Multi-Faceted Induction Program Improves Teacher Effectiveness

NTC’s partnership with Tulsa Public Schools (TPS) is realizing big benefits in terms of improved teacher effectiveness. After an extensive due diligence process that included attending NTC’s National Symposium on Teacher Induction and visiting NTC’s induction program in Chicago, TPS chose NTC as an induction partner.  Now entering its third year, the program has expanded from teacher induction to include school leadership development, all aligned with the district’s talent development initiatives.

Meeting District Priorities

In the spring of 2011, a TPS leadership team attended NTC’s Induction Institute and began defining a program that integrated NTC’s proven theory of action with district priorities.  NTC consulted with district stakeholders to learn the elements they expected in an induction program and the staffing required. Aligning mentoring with the district’s new evaluation rubric —TLE (Teacher/Leader Effectiveness)—was identified as a requirement. 

Stage 1: High Quality Teacher Induction

Recruiting talented teachers to serve as mentors was the first priority. NTC worked with the district to define mentor qualifications and ensure a rigorous hiring process. The eight teachers selected as mentors attended NTC’s Mentor Academies, a sequenced program of professional development that addressed the importance of building trusting relationships, employing mentoring language, engaging stakeholders, and strategic use of NTC’s Formative Assessment and Support system.

All first and second year teachers in core areas were assigned a mentor who worked with them weekly on key teacher practices such as analyzing student work, lesson planning, assessment, and differentiated instruction. Regular use of the TLE rubric gave both mentor and mentee a common language to discuss effective teaching, insuring mentoring was consistent with district expectations.

Video Supports Teacher Reflection

Mentors regularly videotaped their mentees and then analyzed the video together. This opportunity for teacher reflection included questions that focused on identified lesson objectives. As a result of having a trusted colleague, the new teacher’s understanding of instruction and student learning deepened. Mentors also videotaped experienced teachers. New teachers were able to observe best practices of their veteran colleagues without having to leave their school sites.  This practice helped build community as experienced teachers participated in the induction program.

Stage 2: School Leadership Development

As part of its education reform work with the Bill & Melinda Gates Foundation, the district was challenged to develop and evaluate their principals. In the second year of the program, our partnership with TPS included the launch of a school leadership development program that provided professional development and coaching for district supervisors and assistant superintendents related to how they could coach new principals. Coaching topics included their role as school instructional leaders and the data-driven analysis of student work.

As a high school teacher, I influenced 140 to 150 kids a year. As a mentor, I influence up to 2500 students annually. This program is making a difference for the teachers and students who need it the most. Claire Robertson New Teacher Mentor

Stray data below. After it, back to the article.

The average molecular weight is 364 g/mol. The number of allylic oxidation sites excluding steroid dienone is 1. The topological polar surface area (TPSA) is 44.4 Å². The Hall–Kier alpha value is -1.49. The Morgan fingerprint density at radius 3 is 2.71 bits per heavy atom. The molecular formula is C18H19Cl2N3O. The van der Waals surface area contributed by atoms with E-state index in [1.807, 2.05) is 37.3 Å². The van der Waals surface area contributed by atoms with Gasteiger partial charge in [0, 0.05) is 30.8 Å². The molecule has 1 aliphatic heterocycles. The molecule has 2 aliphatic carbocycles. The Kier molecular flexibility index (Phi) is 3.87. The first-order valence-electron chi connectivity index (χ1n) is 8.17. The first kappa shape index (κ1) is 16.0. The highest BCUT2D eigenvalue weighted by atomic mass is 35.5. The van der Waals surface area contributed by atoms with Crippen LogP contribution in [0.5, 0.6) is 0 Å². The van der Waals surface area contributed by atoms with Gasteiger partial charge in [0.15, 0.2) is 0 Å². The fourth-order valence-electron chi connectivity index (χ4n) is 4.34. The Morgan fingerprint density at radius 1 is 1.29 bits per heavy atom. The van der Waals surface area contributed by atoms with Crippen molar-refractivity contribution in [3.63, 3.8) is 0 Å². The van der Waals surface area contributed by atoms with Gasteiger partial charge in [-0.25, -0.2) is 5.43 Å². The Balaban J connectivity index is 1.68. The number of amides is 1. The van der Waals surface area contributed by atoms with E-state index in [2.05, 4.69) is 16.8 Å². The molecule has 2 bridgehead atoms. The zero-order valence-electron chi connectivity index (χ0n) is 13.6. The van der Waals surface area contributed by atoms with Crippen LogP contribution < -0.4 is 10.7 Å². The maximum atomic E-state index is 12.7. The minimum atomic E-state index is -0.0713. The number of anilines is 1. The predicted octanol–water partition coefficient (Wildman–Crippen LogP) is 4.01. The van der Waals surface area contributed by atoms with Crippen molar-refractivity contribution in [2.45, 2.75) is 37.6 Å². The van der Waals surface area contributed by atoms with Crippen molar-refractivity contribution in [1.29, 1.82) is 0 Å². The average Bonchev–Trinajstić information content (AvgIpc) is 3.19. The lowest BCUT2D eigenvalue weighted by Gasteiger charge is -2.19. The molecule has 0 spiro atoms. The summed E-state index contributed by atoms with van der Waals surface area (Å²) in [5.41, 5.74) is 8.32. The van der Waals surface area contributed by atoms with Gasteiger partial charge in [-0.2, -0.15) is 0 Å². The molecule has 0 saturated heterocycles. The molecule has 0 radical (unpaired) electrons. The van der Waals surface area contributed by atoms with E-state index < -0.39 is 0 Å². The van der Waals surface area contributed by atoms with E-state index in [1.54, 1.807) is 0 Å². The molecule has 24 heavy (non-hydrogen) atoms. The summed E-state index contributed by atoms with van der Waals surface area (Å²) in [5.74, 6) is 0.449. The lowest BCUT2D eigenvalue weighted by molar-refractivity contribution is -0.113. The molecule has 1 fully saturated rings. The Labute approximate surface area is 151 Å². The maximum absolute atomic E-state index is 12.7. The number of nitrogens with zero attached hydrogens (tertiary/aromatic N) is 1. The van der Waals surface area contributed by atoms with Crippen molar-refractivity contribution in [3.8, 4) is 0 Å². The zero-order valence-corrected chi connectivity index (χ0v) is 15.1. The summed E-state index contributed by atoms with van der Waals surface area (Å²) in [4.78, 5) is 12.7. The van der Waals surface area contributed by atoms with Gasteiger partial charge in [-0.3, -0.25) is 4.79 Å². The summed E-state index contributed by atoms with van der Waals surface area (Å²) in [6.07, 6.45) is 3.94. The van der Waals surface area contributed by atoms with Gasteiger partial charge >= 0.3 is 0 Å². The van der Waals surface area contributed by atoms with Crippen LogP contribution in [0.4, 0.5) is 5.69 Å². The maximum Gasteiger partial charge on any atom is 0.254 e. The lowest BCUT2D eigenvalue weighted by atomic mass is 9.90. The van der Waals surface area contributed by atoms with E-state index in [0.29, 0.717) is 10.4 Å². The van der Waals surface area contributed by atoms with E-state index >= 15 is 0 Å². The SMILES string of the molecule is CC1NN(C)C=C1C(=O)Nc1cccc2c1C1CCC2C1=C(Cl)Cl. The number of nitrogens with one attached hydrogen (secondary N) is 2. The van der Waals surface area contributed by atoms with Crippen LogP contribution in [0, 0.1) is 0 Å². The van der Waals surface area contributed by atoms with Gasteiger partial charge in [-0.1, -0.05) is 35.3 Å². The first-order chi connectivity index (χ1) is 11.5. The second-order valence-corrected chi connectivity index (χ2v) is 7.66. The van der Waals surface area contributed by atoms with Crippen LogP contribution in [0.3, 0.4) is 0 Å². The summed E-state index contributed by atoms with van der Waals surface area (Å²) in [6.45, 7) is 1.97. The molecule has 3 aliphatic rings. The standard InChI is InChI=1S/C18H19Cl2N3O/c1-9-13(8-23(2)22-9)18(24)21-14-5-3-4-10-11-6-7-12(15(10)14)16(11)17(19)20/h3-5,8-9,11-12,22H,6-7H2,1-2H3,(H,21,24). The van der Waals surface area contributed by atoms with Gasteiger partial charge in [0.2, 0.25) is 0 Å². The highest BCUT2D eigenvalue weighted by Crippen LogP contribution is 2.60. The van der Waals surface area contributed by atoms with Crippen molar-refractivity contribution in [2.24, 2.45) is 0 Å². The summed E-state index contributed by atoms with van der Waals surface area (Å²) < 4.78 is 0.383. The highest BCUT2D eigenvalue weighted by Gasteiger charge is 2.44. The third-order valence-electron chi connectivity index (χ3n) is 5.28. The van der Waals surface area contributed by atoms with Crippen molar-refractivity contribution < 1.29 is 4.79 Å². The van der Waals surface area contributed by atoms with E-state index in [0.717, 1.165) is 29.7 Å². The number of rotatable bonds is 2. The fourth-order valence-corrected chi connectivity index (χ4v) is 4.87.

Sharing Resources to Build Capacity

As new teachers and their mentors realized success, awareness of the induction program spread and caught the attention of other district resources. The Curriculum Department asked mentors to provide support on Common Core. Staff development teachers located at school sites attended Mentor Academies so that all district coaches were using common tools and protocols.  School leaders and mentors attended joint data retreats that analyzed teacher strengths and areas for improvement. Supporting educators with common strategies, coaching language, and tools has resulted in improved teacher retention and effectiveness, and built leadership capabilities throughout the district.

Expanding Her Influence: Claire Robertson

Claire Robertson had taught for 26 years and thought she had one of the best jobs in the world teaching advanced placement English at Booker T. Washington High School, ranked among the top 100 high schools in the United States.

Yet when the district’s new mentoring program was announced, she was ready for a new challenge.She researched NTC and liked what she saw.   

NTC’s Mentor Academies provided valuable information and tools just as the mentors were ready for it, according to Claire. One of the first lessons was the importance of building relationships with mentees and establishing the trust and confidence necessary for their work together. It also modeled the relationship teachers need to build with their students.

Videotaping beginning teachers became an important mentoring tool at TPS. When a mentee felt comfortable, Claire videotaped her giving a lesson.  The mentee reviewed the video, and then they discussed it together. “Mentees see their classrooms in ways they hadn’t before,” says Claire. “It’s like scripting on steroids.”

Starting her third year in the program, Claire is glad she made the career change. She’s gained a new understanding of the district and seen her professional expertise broadened. “As a high school teacher, I influenced 140 to 150 kids a year. As a mentor, I influence up to 2500 students annually. This program is making a difference for the teachers and students who need it the most.”

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